Emperor Ferdinand I of Austria once said, “I am the emperor, and I want dumplings.” As I stood in line at the very popular Nan Xiang Xiao Long Bao Dumpling House in Flushing, I thought the same thing. But when did my name become Ferdinand?
This Michelin Guide 2016-recommended restaurant serves up piping-hot bamboo baskets of signature xiao long bao ($6.50), pillow-soft dumplings filled with minced meat in aspic, which means open wide because the floodgates of soup dumpling love are about to fill your maw.Nanxiang is a suburb of Shanghai, China, where soup dumplings were invented, and is still known for having the best xiao long bao anywhere. But how do they get the soup inside?! Is it like filling a water balloon? Tying those tiny knots must be a bitch.
In a very small open kitchen, three women hover over a work area like Soup Dumpling Fates, carefully measuring out a soup mixture of minced pork and aspic, then deftly folding it into a freshly-made dumpling skin. That’s the key–like fresh pasta, you can tell when dumpling skins are made fresh and consumed right away. Aspic is the gelatin made from meat broth, solid when cooled, melting into back into liquid gold as the dumplings are steamed. You’ll notice that there are only women in the kitchen and Head Chef Huang Jian Ping will tell you that women are simply better at folding dumplings.
Carefully peel a hot dumpling off the bed of cabbage without puncturing it by gently lifting the bottom from side to side, wiggling it until it’s free. Set it on your soup spoon. Next, take the dipping spoon and drizzle the seasoned black vinegar onto your dumpling. Carefully take a bite off the very top so steam can escape before digging in. It will be hot! Then be prepared to be amazed with flavors that are the bomb diggity bomb.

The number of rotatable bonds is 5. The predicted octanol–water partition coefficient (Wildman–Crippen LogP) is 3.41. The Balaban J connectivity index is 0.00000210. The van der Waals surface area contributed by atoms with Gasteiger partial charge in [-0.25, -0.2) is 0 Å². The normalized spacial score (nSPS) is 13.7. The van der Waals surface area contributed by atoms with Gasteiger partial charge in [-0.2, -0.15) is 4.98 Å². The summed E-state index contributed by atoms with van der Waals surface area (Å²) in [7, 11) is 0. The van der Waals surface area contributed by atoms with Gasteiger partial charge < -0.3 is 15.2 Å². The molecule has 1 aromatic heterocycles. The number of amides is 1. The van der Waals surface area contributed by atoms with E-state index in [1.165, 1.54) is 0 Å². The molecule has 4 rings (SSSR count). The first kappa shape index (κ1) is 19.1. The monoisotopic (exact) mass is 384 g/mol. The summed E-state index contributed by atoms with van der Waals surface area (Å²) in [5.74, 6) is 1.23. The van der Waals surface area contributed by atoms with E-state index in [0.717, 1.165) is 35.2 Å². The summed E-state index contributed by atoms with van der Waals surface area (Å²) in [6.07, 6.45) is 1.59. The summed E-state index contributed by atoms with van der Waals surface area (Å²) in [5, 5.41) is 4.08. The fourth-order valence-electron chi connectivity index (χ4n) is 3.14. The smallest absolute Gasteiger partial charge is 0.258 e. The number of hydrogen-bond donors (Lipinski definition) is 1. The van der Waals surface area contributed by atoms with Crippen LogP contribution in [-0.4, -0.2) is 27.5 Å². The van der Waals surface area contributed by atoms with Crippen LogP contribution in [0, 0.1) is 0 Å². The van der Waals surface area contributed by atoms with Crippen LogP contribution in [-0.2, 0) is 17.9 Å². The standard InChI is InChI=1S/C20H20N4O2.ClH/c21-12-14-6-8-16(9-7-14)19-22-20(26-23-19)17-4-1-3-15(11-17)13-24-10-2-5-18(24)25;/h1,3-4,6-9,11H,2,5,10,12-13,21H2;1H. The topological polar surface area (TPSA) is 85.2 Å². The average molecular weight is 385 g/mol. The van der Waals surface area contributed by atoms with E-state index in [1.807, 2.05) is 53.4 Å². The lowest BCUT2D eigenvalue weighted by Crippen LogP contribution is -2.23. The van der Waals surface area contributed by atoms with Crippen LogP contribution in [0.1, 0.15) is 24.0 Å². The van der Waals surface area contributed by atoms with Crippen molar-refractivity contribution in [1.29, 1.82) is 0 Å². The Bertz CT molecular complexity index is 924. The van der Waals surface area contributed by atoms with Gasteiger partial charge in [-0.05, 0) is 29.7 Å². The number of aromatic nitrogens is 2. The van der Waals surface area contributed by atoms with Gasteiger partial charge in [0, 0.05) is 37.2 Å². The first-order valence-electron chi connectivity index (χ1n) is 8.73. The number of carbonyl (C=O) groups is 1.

Nan Xiang Xiao Long Bao Dumpling House
38-12 Prince Street
Flushing, NY 11354
Mary was born and raised in New York City where her family owned restaurants. Instead of eating dirt on the playground, she ate duck blood, beef tripe and pork belly. She cut her teeth at The Mandarin Oriental and The Ritz-Carlton hotels, working with Barbra Streisand, Vanessa Williams, Michael Stipe, LeVar Burton, Jane Krakowski and others. Mary founded Girl Meets Food in 2009 as a cover for her debilitating addiction to fried chicken and was named Washington Post’s “Favorite Local Foodie.” After 13 years in hospitality, she started freelance writing for USA Today, The Washington Post, Eater, Washington City Paper, and more. Today, she provides digital marketing for hospitality clients as a content creator who’s contently creating content.